Evaluating the Risk of Relocating to a New City for Work

We as business professionals and entrepreneurs have a duty to ourselves, not only to excel in the workplace but in our social lives as well. Eight years ago I moved to Phoenix, Arizona from Des Moines, Iowa; let me tell you I had a bit of an adjustment. I now know the struggles that accompany moving to a new city, finding a new job and making new friends. If you are contemplating moving to a new city, let me help you as I have first hand experience.

You’re probably thinking; what is there to do in Iowa? Well, not much. Des Moines is a pretty small metro area and Phoenix is the 6th largest city in the nation. I’m sure you can imagine the changes in lifestyle, but I’ll go ahead and tell you a few. Speaking directly from personal experience, you can make the move and become even more successful too!

The Work:

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So you may have been approached by your current company and asked to relocate, the first thing I would do is make sure all ‘knowns’ are out on the table. Is your company going to pay for relocation expenses? This includes first and last months rent at your new place, the required security deposit, a truck rental, gas, food and travel expenses, providing a laptop if working remotely, internet setup and bill, higher salary due to potential increased cost of living, etc.

If your company is not prepared to discuss these terms, I suggest you re-evaluate the corporate relocation offering and at least begin to negotiate some of these options.

“PRO TIP: When negotiating moving expenses and relocation options, put your best foot forward and make sure to suggest some type of bonus structure for achieving milestones, goals and KPI’s – afterall, they’re the ones who asked you to relocate, am I right?”

If you are looking for a new job/career path like I was, you will most likely be paying for all expenses upfront, and on your own. Before moving, I strongly suggest finding reputable companies in the city you are relocating to and sending out your resume to the most promising ones. You can include some local companies or startups in the mix, but I wouldn’t put all my eggs in one basket. As a business professional, do not forget to attach a cover letter. Companies want to know what you’re all about, it makes you look like an organized professional and of course you want the best fit for a new career; it’s a win / win / win.

The Risk:
Seriously, have a backup plan lined up. You could get to your new city, start your first week of the job and find out that it isn’t what you expected, and now you want out. Don’t get caught with your pants down, I almost did.  Here is a post Forbes put up last year, it’s pretty straight forward and has good information which you should ask yourself most of these questions before relocating for a job.

I suggest doing even more due diligence before you move, and push out your resume to multiple qualified employers. If you have secured an interview (or a job for that matter), let the other job replies sit in your inbox – most businesses understand that you have been moving over the last week and are still getting situated. If they even question it, say you had to wait 3-5 days for your utilities to get setup. They know what it is like to move and are usually pretty forgiving; if they truly want you, they can wait.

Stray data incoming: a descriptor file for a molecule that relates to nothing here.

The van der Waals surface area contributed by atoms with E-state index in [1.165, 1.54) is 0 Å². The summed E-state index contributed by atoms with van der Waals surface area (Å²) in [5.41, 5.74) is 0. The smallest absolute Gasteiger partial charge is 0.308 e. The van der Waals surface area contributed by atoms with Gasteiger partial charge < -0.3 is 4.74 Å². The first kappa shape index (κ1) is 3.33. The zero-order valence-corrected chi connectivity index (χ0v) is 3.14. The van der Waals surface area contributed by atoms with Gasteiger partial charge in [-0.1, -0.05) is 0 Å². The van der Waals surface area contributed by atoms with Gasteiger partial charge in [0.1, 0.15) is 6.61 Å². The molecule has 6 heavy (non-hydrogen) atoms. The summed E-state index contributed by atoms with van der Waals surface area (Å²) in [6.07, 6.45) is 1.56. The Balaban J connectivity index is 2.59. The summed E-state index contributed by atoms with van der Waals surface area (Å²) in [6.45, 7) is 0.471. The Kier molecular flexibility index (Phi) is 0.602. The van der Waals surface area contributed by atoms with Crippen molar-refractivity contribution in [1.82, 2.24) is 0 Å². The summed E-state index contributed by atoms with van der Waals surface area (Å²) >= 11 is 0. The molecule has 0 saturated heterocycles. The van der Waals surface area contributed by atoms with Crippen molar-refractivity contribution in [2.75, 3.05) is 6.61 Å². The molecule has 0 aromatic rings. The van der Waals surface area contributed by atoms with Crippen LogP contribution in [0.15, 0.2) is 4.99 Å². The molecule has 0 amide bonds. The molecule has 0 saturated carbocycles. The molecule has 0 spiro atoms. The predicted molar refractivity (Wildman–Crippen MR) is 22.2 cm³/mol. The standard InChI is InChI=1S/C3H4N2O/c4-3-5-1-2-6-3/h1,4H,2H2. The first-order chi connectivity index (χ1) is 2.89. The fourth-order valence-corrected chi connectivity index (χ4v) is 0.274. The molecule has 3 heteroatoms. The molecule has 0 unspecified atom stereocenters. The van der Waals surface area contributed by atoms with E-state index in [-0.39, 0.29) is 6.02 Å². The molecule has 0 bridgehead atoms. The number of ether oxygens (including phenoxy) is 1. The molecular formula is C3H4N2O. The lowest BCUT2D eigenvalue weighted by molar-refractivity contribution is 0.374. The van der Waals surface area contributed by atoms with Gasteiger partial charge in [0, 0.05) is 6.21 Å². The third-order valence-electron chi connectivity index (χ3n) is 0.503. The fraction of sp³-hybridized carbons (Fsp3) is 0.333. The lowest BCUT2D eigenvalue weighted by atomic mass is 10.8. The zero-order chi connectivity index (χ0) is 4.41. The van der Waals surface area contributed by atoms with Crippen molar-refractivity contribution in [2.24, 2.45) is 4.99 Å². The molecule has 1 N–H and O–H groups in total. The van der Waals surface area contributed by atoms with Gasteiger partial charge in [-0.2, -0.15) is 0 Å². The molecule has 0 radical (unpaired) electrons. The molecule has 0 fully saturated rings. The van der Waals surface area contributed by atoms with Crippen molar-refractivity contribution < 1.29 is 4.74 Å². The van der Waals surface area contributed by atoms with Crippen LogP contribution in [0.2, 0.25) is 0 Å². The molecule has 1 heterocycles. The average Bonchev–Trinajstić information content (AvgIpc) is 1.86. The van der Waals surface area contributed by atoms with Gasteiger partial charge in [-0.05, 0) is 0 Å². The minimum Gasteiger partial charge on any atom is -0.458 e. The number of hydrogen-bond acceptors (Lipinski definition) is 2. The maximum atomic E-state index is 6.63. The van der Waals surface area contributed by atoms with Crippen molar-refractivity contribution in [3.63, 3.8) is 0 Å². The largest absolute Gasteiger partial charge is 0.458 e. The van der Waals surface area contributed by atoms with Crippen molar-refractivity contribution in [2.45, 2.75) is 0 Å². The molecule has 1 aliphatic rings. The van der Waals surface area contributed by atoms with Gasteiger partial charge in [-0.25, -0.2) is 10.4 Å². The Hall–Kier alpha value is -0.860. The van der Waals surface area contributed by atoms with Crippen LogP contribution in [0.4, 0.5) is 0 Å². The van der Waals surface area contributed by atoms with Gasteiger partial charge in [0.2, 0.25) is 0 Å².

The Life:

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Once the negotiations are done (or interviews are lined up); you need to find a place to live, plain and simple. Don’t forget about your pets; make sure little Scruffy will be allowed in your new place before signing a lease.

If you’re moving to a big city, make sure your ready for big city life, it is much different than living in small towns where people know you by name.

Deal breaker alert! Ask yourself, “How is this going to impact my social life?” Are you in a relationship? Can you see yourself being married to this person? This may sound bad, but I actually created a T chart of ‘pros VS cons’ on whether I should move to Phoenix, and/or if I even suggest she come with me. Just to be transparent, she didn’t come with.

The Rewards:
This is probably one of the most important aspects of relocating to a new city for a new position or company. Here are just a few starter questions to ask yourself. Will this move make my life better? Am I ready to be 100% on my own? Am I making more money? Am I setting myself up to be successful? If you were tentative for any of these questions, I suggest you re-evaluate the relocation until you are positive you are heading down the right path. Don’t let me discourage you, I’m just trying to make sure you don’t make any premature decisions.

One of the best rewards is knowing you can make it. Achieving your goal of moving to a new city. Starting your new job, making more money and living the lifestyle you want to live. Taking a step forward in life towards your ultimate life goal, whatever it may be.

All in all, moving to a new city can be kind of scary. Putting your two weeks in at your current company can be scary too. Starting a new job, in a new city, not knowing anyone – it’s scary. But it is also very doable. Take the proper steps in the right directions and you can be successful. Keep a positive mindset and push yourself to continue moving forward in life. I wish you the best of luck on your upcoming journeys!

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